Fewer tourists are picking flowers from driveway gardens this summer, which is something a local tour-operator group says indicates that its tread-lightly message is getting through.
Speaking to business leaders at a Juneau Chamber of Commerce luncheon on Friday, Tourism Best Management Practices coordinators said they have received fewer complaints than in years before about the tourism industry intruding on Juneau residents.
But locals are still aggravated with a number of flightseeing tours flying in "low-use zones" and at low altitudes, said Kirby Day of Princess Cruises and Bob James of Gastineau Guiding, coordinators of the effort to set guidelines for operators.
"We want to allow businesses to grow, but without a lot of angst in the community," James said.
Since 1997, TBMP has received complaints from residents and worked toward writing new guidelines each year that would minimize the invasive presence of the tourism industry.
This season, tour buses larger than a minivan are not passing by the Governor's Mansion and other residential roads on 12th Street and Calhoun Avenue.
All vehicles, including vans and taxis, are encouraged to use the right lane only when driving on Egan Drive. And transportation operators are encouraged to schedule bus trips according to passenger capacity, rather than running buses with only four passengers, Day said.
James said that last summer buses were stopping anywhere along Twin Lakes for views of salmon and idling along curbsides, but now are parking in designated areas.
Day said flightseeing tours are not breaking the law, but residents are still complaining of their presence near popular hiking trails and parks. Flightseeing operators have seen growth in customers, but James said recent discussions with the air tour companies have been productive.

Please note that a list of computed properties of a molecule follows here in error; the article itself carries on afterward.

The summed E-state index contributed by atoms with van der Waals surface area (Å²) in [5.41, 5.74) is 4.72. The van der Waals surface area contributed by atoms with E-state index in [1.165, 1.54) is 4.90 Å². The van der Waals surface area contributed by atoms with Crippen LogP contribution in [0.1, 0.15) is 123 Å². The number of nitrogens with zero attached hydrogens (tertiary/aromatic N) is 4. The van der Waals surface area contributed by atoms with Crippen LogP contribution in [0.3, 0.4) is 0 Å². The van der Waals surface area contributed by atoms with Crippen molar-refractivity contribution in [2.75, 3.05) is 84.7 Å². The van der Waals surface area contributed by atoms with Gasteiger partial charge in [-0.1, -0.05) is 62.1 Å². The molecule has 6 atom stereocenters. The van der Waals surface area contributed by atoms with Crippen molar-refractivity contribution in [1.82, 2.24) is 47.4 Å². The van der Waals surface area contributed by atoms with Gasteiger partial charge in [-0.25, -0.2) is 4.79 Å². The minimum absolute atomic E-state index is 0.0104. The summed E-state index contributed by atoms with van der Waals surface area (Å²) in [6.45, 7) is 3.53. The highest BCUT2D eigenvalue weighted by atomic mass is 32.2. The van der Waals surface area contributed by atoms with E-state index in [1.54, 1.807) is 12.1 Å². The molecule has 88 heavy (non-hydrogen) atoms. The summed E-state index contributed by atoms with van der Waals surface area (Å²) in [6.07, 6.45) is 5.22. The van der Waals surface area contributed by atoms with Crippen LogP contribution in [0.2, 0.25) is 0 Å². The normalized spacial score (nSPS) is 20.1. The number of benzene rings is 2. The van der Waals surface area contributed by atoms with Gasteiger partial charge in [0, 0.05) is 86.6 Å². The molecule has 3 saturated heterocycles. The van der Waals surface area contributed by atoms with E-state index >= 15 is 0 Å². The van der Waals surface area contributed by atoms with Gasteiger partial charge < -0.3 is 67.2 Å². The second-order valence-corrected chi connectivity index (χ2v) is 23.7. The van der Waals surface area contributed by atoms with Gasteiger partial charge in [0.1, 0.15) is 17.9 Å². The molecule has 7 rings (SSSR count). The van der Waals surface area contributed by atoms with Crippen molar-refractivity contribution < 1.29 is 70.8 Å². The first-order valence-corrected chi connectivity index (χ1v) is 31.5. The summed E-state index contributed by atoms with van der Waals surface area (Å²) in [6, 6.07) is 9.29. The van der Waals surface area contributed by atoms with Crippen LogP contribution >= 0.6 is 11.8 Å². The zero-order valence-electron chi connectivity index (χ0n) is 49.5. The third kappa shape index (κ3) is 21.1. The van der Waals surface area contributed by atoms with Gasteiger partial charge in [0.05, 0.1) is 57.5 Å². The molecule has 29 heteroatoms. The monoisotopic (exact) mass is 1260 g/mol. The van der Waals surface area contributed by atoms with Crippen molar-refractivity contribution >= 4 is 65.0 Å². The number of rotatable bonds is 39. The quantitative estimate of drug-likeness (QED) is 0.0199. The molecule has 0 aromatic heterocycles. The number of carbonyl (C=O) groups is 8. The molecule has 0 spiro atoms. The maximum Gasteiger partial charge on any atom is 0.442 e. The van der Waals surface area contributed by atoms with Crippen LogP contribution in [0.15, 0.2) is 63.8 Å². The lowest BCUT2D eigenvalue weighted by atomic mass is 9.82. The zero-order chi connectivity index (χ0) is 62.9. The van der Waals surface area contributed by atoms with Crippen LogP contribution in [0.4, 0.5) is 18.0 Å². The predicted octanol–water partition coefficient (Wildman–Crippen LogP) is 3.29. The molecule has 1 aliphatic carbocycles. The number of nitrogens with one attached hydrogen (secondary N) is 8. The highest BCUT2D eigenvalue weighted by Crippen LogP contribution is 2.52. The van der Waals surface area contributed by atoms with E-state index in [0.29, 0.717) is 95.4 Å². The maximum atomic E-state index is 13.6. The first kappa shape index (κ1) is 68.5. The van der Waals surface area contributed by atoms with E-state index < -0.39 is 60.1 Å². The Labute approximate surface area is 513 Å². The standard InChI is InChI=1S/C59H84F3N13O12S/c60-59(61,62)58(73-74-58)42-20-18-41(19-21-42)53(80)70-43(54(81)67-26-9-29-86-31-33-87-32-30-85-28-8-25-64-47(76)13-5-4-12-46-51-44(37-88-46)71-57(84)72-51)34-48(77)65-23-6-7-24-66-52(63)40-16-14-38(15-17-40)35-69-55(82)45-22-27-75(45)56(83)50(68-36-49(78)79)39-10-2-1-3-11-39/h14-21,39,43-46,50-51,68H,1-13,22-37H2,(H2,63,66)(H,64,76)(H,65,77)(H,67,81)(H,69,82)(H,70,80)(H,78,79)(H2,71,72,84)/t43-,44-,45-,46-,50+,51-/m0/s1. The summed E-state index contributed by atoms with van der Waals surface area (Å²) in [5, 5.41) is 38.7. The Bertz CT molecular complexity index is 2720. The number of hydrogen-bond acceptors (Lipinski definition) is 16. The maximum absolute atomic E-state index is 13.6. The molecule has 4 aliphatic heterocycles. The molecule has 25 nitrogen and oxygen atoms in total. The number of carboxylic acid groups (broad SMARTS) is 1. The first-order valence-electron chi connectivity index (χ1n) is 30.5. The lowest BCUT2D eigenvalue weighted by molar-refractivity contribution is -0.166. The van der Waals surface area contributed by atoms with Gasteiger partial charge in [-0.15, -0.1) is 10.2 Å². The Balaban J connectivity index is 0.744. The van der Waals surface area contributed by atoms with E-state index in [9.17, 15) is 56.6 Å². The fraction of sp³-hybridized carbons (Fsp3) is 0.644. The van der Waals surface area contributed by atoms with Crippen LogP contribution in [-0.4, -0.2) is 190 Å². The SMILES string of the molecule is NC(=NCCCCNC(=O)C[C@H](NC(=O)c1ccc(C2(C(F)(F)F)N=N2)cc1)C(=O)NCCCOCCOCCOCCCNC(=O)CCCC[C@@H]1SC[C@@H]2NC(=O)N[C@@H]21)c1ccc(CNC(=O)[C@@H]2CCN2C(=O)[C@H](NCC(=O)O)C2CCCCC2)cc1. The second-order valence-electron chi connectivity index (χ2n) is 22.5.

"TBMP set the guidelines and we fly by those guidelines," said Melita Welling, ground operations manager for NorthStar Helicopters. She added the company had not received many complaints.
The 2005 TBMP guidelines say helicopters must stay above 1,500 feet, and floatplanes should maintain a minimum altitude of 1,000 feet.
Flightseeing tours are supposed to avoid flying over Perseverance and Granite Creek Basin, the Peterson Trail, the Eagle River and Eagle Glacier Cabin and the John Muir Cabin areas.
In May 2004, TBMP received 40 complaints and in May 2005 it received 24 complaints.
A McDowell Group survey showed that in 1998 when Juneau had 566,000 tourists, 17 percent of residents wanted an increase in tourism. But in 2003, when there were 776,000 travelers, 29 percent said they were comfortable with growth.
"We believe in that TBMP has been involved with some part of that," Day said
Business leaders asked how many more tourists Juneau could handle before busting at the seams. In their personal opinion, James and Day said, Juneau still needs to work on accommodating traffic from five cruise ships a day.
Anchored ships do not contribute much to the local economy as passengers are less inclined to get off the ship for excursions, Day said.
The tour operators meet in the fall to review the complaints and set new guidelines. TBMP holds two public hearings a year as well.
"People should hold us accountable," Day said.
Andrew Petty can be reached at email@example.com.
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